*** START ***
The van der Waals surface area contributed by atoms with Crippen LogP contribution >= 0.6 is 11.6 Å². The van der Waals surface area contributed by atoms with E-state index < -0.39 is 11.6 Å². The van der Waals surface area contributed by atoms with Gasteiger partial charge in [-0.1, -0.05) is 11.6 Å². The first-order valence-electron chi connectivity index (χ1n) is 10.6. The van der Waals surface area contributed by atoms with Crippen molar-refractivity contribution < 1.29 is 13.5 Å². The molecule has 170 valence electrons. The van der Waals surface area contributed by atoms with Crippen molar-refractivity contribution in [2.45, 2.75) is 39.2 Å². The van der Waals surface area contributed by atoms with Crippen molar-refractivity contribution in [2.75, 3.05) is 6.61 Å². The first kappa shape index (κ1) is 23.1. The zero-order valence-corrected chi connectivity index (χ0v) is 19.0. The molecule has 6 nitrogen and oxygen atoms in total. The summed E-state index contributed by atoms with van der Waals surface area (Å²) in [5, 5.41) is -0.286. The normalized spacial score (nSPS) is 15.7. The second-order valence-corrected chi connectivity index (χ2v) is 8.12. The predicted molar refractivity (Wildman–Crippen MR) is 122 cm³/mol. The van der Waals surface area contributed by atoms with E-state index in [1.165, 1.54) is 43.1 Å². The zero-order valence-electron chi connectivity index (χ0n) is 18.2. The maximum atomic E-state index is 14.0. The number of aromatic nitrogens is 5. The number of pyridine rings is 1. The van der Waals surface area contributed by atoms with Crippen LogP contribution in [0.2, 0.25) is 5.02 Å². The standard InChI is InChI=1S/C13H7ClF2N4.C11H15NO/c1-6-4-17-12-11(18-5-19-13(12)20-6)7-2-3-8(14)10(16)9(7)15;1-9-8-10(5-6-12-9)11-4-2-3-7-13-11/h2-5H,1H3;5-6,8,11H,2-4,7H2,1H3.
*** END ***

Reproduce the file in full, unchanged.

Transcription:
The van der Waals surface area contributed by atoms with Crippen LogP contribution >= 0.6 is 11.6 Å². The van der Waals surface area contributed by atoms with E-state index < -0.39 is 11.6 Å². The van der Waals surface area contributed by atoms with Gasteiger partial charge in [-0.1, -0.05) is 11.6 Å². The first-order valence-electron chi connectivity index (χ1n) is 10.6. The van der Waals surface area contributed by atoms with Crippen molar-refractivity contribution < 1.29 is 13.5 Å². The molecule has 170 valence electrons. The van der Waals surface area contributed by atoms with Crippen molar-refractivity contribution in [2.45, 2.75) is 39.2 Å². The van der Waals surface area contributed by atoms with Crippen molar-refractivity contribution in [2.75, 3.05) is 6.61 Å². The first kappa shape index (κ1) is 23.1. The zero-order valence-corrected chi connectivity index (χ0v) is 19.0. The molecule has 6 nitrogen and oxygen atoms in total. The summed E-state index contributed by atoms with van der Waals surface area (Å²) in [5, 5.41) is -0.286. The normalized spacial score (nSPS) is 15.7. The second-order valence-corrected chi connectivity index (χ2v) is 8.12. The predicted molar refractivity (Wildman–Crippen MR) is 122 cm³/mol. The van der Waals surface area contributed by atoms with E-state index in [1.165, 1.54) is 43.1 Å². The zero-order valence-electron chi connectivity index (χ0n) is 18.2. The maximum atomic E-state index is 14.0. The number of aromatic nitrogens is 5. The number of pyridine rings is 1. The van der Waals surface area contributed by atoms with Crippen LogP contribution in [0.2, 0.25) is 5.02 Å². The standard InChI is InChI=1S/C13H7ClF2N4.C11H15NO/c1-6-4-17-12-11(18-5-19-13(12)20-6)7-2-3-8(14)10(16)9(7)15;1-9-8-10(5-6-12-9)11-4-2-3-7-13-11/h2-5H,1H3;5-6,8,11H,2-4,7H2,1H3.